What about research? Need a warm introduction to a potential strategic partner? Need to do some research on someone before starting a relationship? Looking for a service provider in your network? By connecting with industry colleagues and participating within industry discussions, can you see how both sides of this coin can be satisfied?
Are these helpful pieces of information that might change your mind about the environment? If so, you might then ask, “OK, Mike. I see what you’re saying here. What should I do to take advantage of all this opportunity?”
First, get in there and update your profile – completely. Manage your property. If you want to see a good example of all the parts and pieces, arrangement, keywords, applications, and so forth, feel free to browse my profile. I’ve done a LOT of research – every single element is done for a specific reason. Use me. Pay attention to the details – they each have a purpose. Above all, make sure your profile is connected to your professional email address. The general concept in play is “Online Reputation Management.” Nuf said.
5 Minutes: Update your status with something useful. Reply to any Comments as quickly as possible.
10 Minutes: Scan your network’s status updates. (Here’s the thing: Build the Shares newsfeed section into a powerful part of your river of information.)
As you scan, by all means, Like and Comment on other Shares, as appropriate, remembering that your network will then see the updates that you Comment on and Like. Try not to read-only, instead add value with insights and promotion of content.
5-10 Minutes: Open and scan the Group email blasts as they come in. At least look at the subject and author.
No time to add 20-30 minutes a day to your schedule? Look for something to cut.
5 minutes: Look at the network Recommendations on the Home page Network updates. Float your mouse over unfamiliar names that have recommended influential people in your network or vice-versa. Are these potential business partners?
10-30 minutes: Try to make a few Comments in a few Groups to add value and build influence.
If you haven’t already, look at the member list and send Connection requests to people you know. Send warm introduction requests to people you want to know.
No time to add 15-30 minutes, perhaps an hour a week to your schedule? Use down time in between things – JUST NOT WHEN YOU ARE DRIVING, PLEASE.
10 Minutes: Update your profile with any material changes to your job, interests, awards, etc.
30-60 minutes: Make/Ask for 3-4 Recommendations for/from current clients wrt projects, etc.
No time to add a half-hour to an hour a month to your schedule? Make time – get up earlier or do it while eating breakfast. (Do you really need to watch one more game/show/movie with undivided attention?)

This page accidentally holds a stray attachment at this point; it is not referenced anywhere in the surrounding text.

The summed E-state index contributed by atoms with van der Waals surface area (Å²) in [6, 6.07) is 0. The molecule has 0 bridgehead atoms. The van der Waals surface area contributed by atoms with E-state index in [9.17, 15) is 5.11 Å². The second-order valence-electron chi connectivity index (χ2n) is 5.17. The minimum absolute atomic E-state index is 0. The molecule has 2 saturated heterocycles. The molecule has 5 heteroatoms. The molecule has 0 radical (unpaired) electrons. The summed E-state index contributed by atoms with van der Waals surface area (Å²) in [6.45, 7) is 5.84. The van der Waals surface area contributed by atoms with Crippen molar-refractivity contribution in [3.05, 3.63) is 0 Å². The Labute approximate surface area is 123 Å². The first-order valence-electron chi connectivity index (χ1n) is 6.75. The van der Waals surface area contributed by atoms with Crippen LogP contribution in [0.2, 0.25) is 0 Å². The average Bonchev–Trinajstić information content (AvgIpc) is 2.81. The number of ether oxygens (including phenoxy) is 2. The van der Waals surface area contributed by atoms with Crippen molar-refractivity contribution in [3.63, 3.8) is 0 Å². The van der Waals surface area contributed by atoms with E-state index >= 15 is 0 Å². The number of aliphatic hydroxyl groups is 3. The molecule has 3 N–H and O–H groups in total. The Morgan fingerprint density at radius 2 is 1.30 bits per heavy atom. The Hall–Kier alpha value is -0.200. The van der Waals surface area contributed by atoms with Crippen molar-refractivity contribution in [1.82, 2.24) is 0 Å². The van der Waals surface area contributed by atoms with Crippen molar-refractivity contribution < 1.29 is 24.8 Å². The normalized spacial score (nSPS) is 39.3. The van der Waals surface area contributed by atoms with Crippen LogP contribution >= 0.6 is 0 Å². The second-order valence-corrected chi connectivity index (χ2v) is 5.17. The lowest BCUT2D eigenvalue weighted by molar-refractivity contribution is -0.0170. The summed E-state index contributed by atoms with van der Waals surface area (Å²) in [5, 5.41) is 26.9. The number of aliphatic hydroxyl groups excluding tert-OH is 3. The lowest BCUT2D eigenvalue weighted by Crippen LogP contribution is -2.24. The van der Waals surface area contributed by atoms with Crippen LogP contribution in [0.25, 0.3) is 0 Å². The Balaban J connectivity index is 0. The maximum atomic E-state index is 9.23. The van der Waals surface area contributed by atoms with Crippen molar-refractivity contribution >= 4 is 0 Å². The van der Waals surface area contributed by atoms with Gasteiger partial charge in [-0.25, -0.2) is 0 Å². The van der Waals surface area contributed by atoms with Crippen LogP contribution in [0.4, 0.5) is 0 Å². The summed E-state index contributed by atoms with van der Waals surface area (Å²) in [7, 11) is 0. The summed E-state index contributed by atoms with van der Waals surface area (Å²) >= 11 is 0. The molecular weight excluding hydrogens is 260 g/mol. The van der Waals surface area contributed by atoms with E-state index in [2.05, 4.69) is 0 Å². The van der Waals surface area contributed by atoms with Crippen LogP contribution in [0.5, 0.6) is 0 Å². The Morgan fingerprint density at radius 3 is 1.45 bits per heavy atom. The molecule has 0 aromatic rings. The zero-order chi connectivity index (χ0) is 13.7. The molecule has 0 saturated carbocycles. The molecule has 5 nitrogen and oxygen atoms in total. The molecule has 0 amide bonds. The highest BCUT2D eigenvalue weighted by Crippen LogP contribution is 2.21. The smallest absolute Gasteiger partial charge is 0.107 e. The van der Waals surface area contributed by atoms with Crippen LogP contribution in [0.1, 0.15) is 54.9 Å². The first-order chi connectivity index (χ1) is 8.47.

Two final comments:
All boat rise with the tide.
Don’t get left behind.
Good luck. Happy to help. Please Comment and Share. I wanna know. Thanks.
And that from a guy that’s been in “the business” of life insurance sales since the late 70′s. Wow! Strong language? Yep, it is. Oh, and this is during a “down economy”.
WebWisedom Podcast #35 – Life Insurance Sales and Social Tech (also on iTunes)
Got 30 minutes to see why you might need to change your course wrt sales and marketing? In prep for an ICMG panel discussion I’m leading in February, I received a question in the ICMG Linkedin Group. “Mike, I’d love to hear about case studies about how social media has been used to increase sales of individual life insurance…i.e. practical examples from life insurance agents in the field where social media [is] contributing to increasing sales, commissions, etc.”
So I thought, “Let me get it straight from an agent.”
Here it is, recorded on my Android at Starbucks in Hudson, OH in about 60 minutes.
So my question for you, the reader:
Are you an independent insurance producer? (any industry really) Are you having your best year ever?
Are you an MGA, IMO, Agency, etc? Is your team having its best year ever, totally crushing it?
Are you an insurance company sales and marketing leader? Are your 2011 sales off the charts? Oh, and you did you do the “lease amount of work” to get there?
If the answer is “No.” to any of the above, listen and learn from a career life insurance agent from Chicago now in Cleveland. Mike Sheehan totally lays out the real deal on what it takes.
(Oh, and if you want a short cut so that it doesn’t take you two and a half years to get there, let me know. I can definitely save you a tremendous amount of $$, time, and brain damage, not to mention possible loss of reputation caused by Social Tech missteps.)
So grab a blank doc for notes and click on the top link in the podcast widget below. Listen in as we talk with Mike.
What do you think, insurance peeps? Still think Social is nuts and a waste of time? The Comment section below is beckoning.
Thanks to Shoutlet for the podcast and RSS tech. Shoutlet rocks!